My hope for a controlled situation was first vexed with a cold front that popped through over night and brought in chilly temps and gusty winds, just right for making the steadiest of beasts more excitable and stupid. The second was that my neighbor across the fence thought today would be a good time to run their four wheeler through their back pasture. The driver and another person were talking and moving about causing the horses much distraction even before we got started. Her head was high and muscles were tense on Kitty, who I saddled first with the borrowed one, as we walked out to the arena. My plan was to lunge them, one, so that I could see how they moved and what their opinion of it was, and two, avoid being tossed if they either really liked it and bucked, or if they really  didn’t like it and bucked with determination. Either way being a bystander seemed the more observant, and safer, way to run the experiment.

After finally sort of getting Kitty’s attention, difficult, her reaction to the saddle was difficult to determine. Another variable I had forgotten was that my older two girls hadn’t seen a lunge line since they were started many years ago, so this whole process was going to be exciting to them. It was. Kitty took off around me, though careful not to pull too hard, bucking like a rodeo bronc, digging her short little legs in and letting go with explosive jumps and leaps and bounds. I was very glad I was merely observing these airs above the ground, but I could not draw any conclusion of whether she liked the freedom of the saddle or was just being a nut because of the weather and distractions. I put her away and got out Sunset  to repeat the process.

Sunset was less distracted by the neighbor across the fence but when I asked her to trot a circle around me, there was a pause, followed by her taking off in similar leaps and bounds as Kitty. I was befuddled now because these two mares have had saddles on them since their youth and have never bucked with me on them and I don’t remember such theatrics when I did lunge them. The borrowed saddle didn’t look any different but something was causing them to find the sky, and the question remained as to whether they thought the saddle was yucky, uncomfortable, or if it was really super comfortable and liberating. It looked like it fit okay but I did notice that on them it tended to slide forward a bit, so maybe that was an issue. Still unclear on this test I put Sunset away and tacked up Cistine.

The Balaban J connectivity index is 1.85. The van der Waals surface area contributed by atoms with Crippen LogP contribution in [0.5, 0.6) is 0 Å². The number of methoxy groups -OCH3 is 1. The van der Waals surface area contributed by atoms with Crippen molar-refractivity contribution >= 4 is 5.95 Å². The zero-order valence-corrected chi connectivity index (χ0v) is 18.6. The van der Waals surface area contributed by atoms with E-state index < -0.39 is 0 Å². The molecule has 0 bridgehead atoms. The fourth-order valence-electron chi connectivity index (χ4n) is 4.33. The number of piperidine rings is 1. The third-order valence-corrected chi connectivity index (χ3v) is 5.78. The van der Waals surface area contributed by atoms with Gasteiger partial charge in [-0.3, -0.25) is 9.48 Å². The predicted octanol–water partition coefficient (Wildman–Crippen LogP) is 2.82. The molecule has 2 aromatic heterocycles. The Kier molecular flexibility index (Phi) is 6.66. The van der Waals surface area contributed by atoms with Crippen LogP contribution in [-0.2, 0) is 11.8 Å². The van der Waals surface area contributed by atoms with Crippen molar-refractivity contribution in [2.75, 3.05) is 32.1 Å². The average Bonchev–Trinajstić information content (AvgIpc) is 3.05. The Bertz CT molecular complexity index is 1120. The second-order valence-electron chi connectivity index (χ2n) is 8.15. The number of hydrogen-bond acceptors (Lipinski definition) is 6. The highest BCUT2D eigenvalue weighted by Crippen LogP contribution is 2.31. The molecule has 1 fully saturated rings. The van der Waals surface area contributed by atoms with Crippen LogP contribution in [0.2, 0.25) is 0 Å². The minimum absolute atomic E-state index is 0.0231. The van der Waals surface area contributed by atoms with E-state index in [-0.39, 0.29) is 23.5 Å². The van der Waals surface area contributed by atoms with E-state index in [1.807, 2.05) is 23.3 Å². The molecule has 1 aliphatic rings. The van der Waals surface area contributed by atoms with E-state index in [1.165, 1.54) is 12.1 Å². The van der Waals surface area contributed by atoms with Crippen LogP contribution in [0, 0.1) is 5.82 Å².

Cistine seemed to like the shoulder freedom at the trot and her stride lengthened but at the canter I could tell she found the new shape weird and she tightened up her back considering a buck, and kept a cocked ear in the direction of the saddle. I put her old saddle back on to compare and her stride shortened up again, but she seemed happy enough. I put her back in the barn and was left to ponder my lack of any conclusion at all.

Tomorrow is another day and another experiment. Perhaps the newness will have worn off, the wind will die down a bit, and the neighbor will refrain from being a mysterious distraction so that I can draw some bit of information from these horses. I think I will remain a grounded observer until I can tell if their action today was buoyancy or annoyance, or both. If only they could speak, what would they tell me?  

to be continued....